Freeks is a slow build, with Hocking giving us little shakes and scares to start, but when things take off, hang onto something. There’s solid worldbuilding and great character development. The YA romance aspect of it takes over every now and then, but it’s a YA romance set in a carny/suspense universe. Paranormal romance fans will love this one for sure. Pair with Kate Ormand’s The Wanderers for more paranormal carnival storytelling (and its sequel, The Pack, to be published this year!).

Posted in Fantasy, Teen, Young Adult/New Adult

The reluctant necromancer: Eight Rivers of Shadow

8riversEight Rivers of Shadow, by Leo Hunt, (Aug. 2016, Candlewick Press), $17.99, ISBN: 9780763689940

Recommended for ages 12+

In this sequel to 13 Days of Midnight, Luke Manchett and his girlfriend, Elza, are dealing with the aftermath of discovering that Luke’s father was a necromancer who passed along his Host of spirits to his son and his deal with the devil to banish them. He and Elza are trying to just blend into the background and get back to a semblance of normalcy when an American exchange student named Ash shows up. She’s got white hair, wears only white, and she’s just… off. Luke and Elza do some investigating and learn that Ash is much more than she seems to be; desperate to save her sister, she drags Luke back into the world of demons and deals. This time, though, stakes are even higher, and Luke must head back to Deadside to make things right again.

I haven’t read 13 Days of Midnight, so I was at a bit of a disadvantage here, but Leo Hunt does put a wealth of background info into this story so that new readers aren’t completely lost. There are ghosts and demons aplenty here for paranormal fans to enjoy. Luke is sympathetic enough, getting pulled along a road he doesn’t want to be on in order to save his reality; my big wish is that we’d have gotten to Deadside sooner. If you enjoyed the first book, you’ll enjoy this sequel; booktalk them together, and display and talk this up with Labyrinth Lost, which also features a protagonist with power she doesn’t want, and a trip beyond the Veil.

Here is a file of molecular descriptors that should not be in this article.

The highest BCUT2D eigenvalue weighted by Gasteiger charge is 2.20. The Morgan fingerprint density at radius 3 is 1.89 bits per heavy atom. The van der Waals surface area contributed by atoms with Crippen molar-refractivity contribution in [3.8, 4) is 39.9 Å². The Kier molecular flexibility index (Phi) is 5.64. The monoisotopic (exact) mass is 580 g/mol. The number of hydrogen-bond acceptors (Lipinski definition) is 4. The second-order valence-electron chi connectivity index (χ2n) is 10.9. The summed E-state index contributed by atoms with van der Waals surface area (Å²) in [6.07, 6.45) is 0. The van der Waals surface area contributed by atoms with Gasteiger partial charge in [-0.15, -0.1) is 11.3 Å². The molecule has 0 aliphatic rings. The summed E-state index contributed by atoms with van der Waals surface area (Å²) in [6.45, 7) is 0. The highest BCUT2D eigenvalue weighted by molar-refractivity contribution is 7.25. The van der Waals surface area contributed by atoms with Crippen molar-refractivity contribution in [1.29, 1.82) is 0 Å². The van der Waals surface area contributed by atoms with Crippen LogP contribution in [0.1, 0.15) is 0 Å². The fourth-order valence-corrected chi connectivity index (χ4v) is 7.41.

Posted in Fantasy, Fiction, Fiction, Fiction, Intermediate, Middle Grade

Fearless Vampire Hunters? Henry Hunter and the Beast of Snagov

henry-hunterHenry Hunter and the Beast of Snagov (Henry Hunter #1), by John Matthews, (Sept. 2016, Sky Pony Press), $15.99, ISBN: 9781510710382

Recommended for ages 8-12

Tween sleuth Henry Hunter and his sidekick, Adolphus (Dolph, for short) head to Transylvania to investigate the vampire myth and its relation to the Beast of Snagov in this new series debut. Henry is an adventure seeker, a tween millionaire with absentee parents who let him do just about whatever his minds sets itself to; Adolphus is his chronicler, much like Watson to Holmes. Henry reads about the Beast of Snagov – a creature more terrifying than Dracula himself, and who’s rumored to be the origin of the vampire myth – and decides that he and Dolph need to investigate. Off they go to Transylvania, where they’ll investigate the historical Vlad Tepes – Vlad the Impaler, the model for Count Dracula – and meet an interesting ally in the process.